Perry wants US passport extension

Reported By Irwine Clare

GRAND BAHAMA ISLAND, Bahamas, October 23, 2006 – Bahamas’ Prime Minister Perry G. Christie wants the U.S. to grant the Caribbean the same reprieve it has given to the cruise line industry, Canada and Mexico regarding the Western Hemisphere Travel Initiative.

His comments, made last night in opening remarks to delegates of the 29th Caribbean Tourism Conference, came ahead of a lobbying group’s visit to Washington today, for meetings with officials of the Department of Homeland Security.

“This implementation of WHTI should be delayed until June 2009, which would allow the new rules to be uniformly applied and the playing field leveled,” said PM Christie.

The Caribbean Tourism Organization’s Secretary General, Vincent Vanderpool Wallace is set to lead hoteliers, airline executives and cruise line officials in a push today in Washington for an extension of the rule that calls for American travelers to have passports by January 8, 2007, if flying to the Caribbean.

Christie identified cooperation as the key in dealing with the passport issue, which Vanderpool Wallace has called a “category six storm” and which studies show will severely impact the economies of the regional destinations, many of which are largely dependent on tourism as a foreign exchange earner.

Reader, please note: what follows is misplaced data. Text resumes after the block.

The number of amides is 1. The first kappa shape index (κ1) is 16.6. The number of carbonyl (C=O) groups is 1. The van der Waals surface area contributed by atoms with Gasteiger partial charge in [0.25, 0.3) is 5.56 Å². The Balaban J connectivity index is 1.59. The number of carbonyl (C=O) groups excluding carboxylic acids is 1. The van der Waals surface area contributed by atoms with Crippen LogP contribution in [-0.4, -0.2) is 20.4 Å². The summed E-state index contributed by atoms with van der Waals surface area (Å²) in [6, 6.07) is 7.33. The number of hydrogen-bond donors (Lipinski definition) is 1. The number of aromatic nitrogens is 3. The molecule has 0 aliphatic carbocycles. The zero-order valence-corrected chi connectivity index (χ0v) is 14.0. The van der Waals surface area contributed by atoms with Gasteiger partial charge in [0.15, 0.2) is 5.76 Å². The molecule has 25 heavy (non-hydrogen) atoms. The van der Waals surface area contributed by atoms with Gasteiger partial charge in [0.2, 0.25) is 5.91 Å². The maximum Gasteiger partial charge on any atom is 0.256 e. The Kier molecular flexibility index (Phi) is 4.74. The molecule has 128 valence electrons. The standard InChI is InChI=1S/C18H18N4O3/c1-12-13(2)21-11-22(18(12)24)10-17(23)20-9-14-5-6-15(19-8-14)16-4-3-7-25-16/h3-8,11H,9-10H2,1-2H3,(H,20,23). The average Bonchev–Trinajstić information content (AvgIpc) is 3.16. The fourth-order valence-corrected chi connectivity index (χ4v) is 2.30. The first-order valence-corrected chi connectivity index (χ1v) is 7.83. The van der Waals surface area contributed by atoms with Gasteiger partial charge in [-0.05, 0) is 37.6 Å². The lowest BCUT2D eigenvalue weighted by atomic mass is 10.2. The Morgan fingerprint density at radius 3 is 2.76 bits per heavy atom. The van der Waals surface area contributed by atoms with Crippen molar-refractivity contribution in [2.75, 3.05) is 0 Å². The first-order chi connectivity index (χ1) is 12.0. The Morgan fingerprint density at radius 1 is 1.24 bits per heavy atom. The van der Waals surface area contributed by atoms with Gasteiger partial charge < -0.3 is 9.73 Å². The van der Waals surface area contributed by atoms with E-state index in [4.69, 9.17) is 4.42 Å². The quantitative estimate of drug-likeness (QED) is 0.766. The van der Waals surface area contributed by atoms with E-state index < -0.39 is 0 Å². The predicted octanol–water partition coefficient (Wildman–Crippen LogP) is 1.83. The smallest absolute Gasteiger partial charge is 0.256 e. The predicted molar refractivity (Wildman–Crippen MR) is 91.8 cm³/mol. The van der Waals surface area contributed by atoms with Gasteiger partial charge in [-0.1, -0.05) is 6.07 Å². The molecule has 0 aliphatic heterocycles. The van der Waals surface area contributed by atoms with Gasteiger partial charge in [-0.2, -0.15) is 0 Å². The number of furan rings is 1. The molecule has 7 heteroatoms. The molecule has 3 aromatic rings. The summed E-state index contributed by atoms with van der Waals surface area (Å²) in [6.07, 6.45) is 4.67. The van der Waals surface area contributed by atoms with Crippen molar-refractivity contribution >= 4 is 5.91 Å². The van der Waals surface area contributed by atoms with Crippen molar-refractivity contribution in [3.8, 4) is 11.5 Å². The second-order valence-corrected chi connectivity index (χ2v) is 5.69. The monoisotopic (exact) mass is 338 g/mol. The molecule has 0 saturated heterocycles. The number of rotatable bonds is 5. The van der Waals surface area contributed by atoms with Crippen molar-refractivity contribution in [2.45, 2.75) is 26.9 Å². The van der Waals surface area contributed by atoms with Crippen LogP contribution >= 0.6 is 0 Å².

“Those of us who remain affected by the WHTI must band together and mount a united effort to persuade the US Department of Homeland Security to extend to us the same consideration given to the Cruise lines,” said the PM. “No matter how difficult the task may be, we are obliged to unite and make every effort to overcome this challenge. We must work together to request that the United States also delay implementation of WHTI as regards air travel.”

But Christie warned that while diplomatic initiatives are being taken at the highest level, tourism officials must make contingency plans. He recommended that these include encouraging more US citizens to obtain passports and calling on the US to waive the expediting fee to enable US citizens to obtain a passport in days rather than weeks.

Still the PM, the chairman of CARICOM Task Force On Tourism noted, “As a region, resilience is somehow our intrinsic nature. No matter what, we will rebound as we have clearly done in the aftermath of so many natural disasters and economic downturns in the past.”

On Thursday, Derwood Staeben, the US State Department’s senior advisor on the Western Hemisphere Travel Initiative, told HBN the move by the U.S. is legal, not political. But stressed the U.S government recognizes the economic issues that may emanate from this major change and it is heir intention to mitigate any potential fallout as far as possible.

He also pledged his government’s commitment to “continue to work together with its Caribbean partners to ensure that there is as little disruption as possible.”


Meanwhile, St. Lucia’s tourism minister Phillip J. Pierre has been named the new chair of the CTO. Pierre was handed the baton by US Virgin Islands Commissioner of Tourism, Pamela Richards, who served until the handing over in the term-limited post. Richards, in her outgoing remarks, called on regional leaders to separate politics from tourism. (